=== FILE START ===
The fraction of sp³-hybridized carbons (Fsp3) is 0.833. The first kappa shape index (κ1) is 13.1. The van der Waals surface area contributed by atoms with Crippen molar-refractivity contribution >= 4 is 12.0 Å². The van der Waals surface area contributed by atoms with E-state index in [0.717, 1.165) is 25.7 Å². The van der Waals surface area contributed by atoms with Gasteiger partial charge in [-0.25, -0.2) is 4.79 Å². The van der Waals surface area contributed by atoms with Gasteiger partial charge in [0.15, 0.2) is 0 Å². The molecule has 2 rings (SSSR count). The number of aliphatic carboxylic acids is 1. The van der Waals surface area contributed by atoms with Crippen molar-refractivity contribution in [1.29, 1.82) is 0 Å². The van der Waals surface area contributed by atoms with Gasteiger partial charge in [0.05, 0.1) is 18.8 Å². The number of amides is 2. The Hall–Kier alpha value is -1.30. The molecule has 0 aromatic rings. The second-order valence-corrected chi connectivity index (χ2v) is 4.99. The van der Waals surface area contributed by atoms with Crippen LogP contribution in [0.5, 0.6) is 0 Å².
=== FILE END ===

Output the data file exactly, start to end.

The fraction of sp³-hybridized carbons (Fsp3) is 0.833. The first kappa shape index (κ1) is 13.1. The van der Waals surface area contributed by atoms with Crippen molar-refractivity contribution >= 4 is 12.0 Å². The van der Waals surface area contributed by atoms with E-state index in [0.717, 1.165) is 25.7 Å². The van der Waals surface area contributed by atoms with Gasteiger partial charge in [-0.25, -0.2) is 4.79 Å². The van der Waals surface area contributed by atoms with Gasteiger partial charge in [0.15, 0.2) is 0 Å². The molecule has 2 rings (SSSR count). The number of aliphatic carboxylic acids is 1. The van der Waals surface area contributed by atoms with Crippen molar-refractivity contribution in [1.29, 1.82) is 0 Å². The van der Waals surface area contributed by atoms with Gasteiger partial charge in [0.05, 0.1) is 18.8 Å². The number of amides is 2. The Hall–Kier alpha value is -1.30. The molecule has 0 aromatic rings. The second-order valence-corrected chi connectivity index (χ2v) is 4.99. The van der Waals surface area contributed by atoms with Crippen LogP contribution in [0.5, 0.6) is 0 Å².